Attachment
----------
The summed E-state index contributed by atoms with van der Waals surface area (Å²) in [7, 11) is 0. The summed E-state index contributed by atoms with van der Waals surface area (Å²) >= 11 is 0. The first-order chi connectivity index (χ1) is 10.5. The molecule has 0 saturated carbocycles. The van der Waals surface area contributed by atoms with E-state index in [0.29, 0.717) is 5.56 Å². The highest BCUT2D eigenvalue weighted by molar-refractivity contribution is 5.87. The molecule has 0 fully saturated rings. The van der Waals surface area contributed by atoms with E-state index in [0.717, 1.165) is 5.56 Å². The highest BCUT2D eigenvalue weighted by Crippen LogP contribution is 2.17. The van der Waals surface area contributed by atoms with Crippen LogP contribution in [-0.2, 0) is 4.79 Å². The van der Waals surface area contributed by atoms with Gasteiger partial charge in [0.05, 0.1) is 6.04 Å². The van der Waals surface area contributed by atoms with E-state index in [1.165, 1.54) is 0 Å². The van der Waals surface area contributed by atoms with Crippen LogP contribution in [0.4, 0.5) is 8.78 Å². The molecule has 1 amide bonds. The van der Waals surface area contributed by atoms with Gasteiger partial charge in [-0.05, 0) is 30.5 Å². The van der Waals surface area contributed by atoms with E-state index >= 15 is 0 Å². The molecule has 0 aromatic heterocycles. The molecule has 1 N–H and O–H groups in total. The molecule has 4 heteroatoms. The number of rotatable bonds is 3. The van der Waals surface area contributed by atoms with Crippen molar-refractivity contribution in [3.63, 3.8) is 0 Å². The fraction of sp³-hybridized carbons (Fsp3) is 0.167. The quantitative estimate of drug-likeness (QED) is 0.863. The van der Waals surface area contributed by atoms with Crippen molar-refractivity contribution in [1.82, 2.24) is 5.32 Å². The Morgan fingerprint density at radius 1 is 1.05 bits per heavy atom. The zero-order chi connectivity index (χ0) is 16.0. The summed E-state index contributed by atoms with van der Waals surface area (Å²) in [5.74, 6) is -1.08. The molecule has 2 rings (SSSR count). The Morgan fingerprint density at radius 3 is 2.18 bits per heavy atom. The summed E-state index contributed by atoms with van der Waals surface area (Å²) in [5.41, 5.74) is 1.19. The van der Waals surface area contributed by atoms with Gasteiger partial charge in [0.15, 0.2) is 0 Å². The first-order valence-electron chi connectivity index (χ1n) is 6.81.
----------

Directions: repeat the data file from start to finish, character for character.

The summed E-state index contributed by atoms with van der Waals surface area (Å²) in [7, 11) is 0. The summed E-state index contributed by atoms with van der Waals surface area (Å²) >= 11 is 0. The first-order chi connectivity index (χ1) is 10.5. The molecule has 0 saturated carbocycles. The van der Waals surface area contributed by atoms with E-state index in [0.29, 0.717) is 5.56 Å². The highest BCUT2D eigenvalue weighted by molar-refractivity contribution is 5.87. The molecule has 0 fully saturated rings. The van der Waals surface area contributed by atoms with E-state index in [0.717, 1.165) is 5.56 Å². The highest BCUT2D eigenvalue weighted by Crippen LogP contribution is 2.17. The van der Waals surface area contributed by atoms with Crippen LogP contribution in [-0.2, 0) is 4.79 Å². The van der Waals surface area contributed by atoms with Gasteiger partial charge in [0.05, 0.1) is 6.04 Å². The van der Waals surface area contributed by atoms with E-state index in [1.165, 1.54) is 0 Å². The van der Waals surface area contributed by atoms with Crippen LogP contribution in [0.4, 0.5) is 8.78 Å². The molecule has 1 amide bonds. The van der Waals surface area contributed by atoms with Gasteiger partial charge in [-0.05, 0) is 30.5 Å². The van der Waals surface area contributed by atoms with E-state index >= 15 is 0 Å². The molecule has 0 aromatic heterocycles. The molecule has 1 N–H and O–H groups in total. The molecule has 4 heteroatoms. The number of rotatable bonds is 3. The van der Waals surface area contributed by atoms with Crippen molar-refractivity contribution in [3.63, 3.8) is 0 Å². The fraction of sp³-hybridized carbons (Fsp3) is 0.167. The quantitative estimate of drug-likeness (QED) is 0.863. The van der Waals surface area contributed by atoms with Crippen molar-refractivity contribution in [1.82, 2.24) is 5.32 Å². The Morgan fingerprint density at radius 1 is 1.05 bits per heavy atom. The zero-order chi connectivity index (χ0) is 16.0. The summed E-state index contributed by atoms with van der Waals surface area (Å²) in [5.74, 6) is -1.08. The molecule has 2 rings (SSSR count). The Morgan fingerprint density at radius 3 is 2.18 bits per heavy atom. The summed E-state index contributed by atoms with van der Waals surface area (Å²) in [5.41, 5.74) is 1.19. The van der Waals surface area contributed by atoms with Gasteiger partial charge in [0.15, 0.2) is 0 Å². The first-order valence-electron chi connectivity index (χ1n) is 6.81.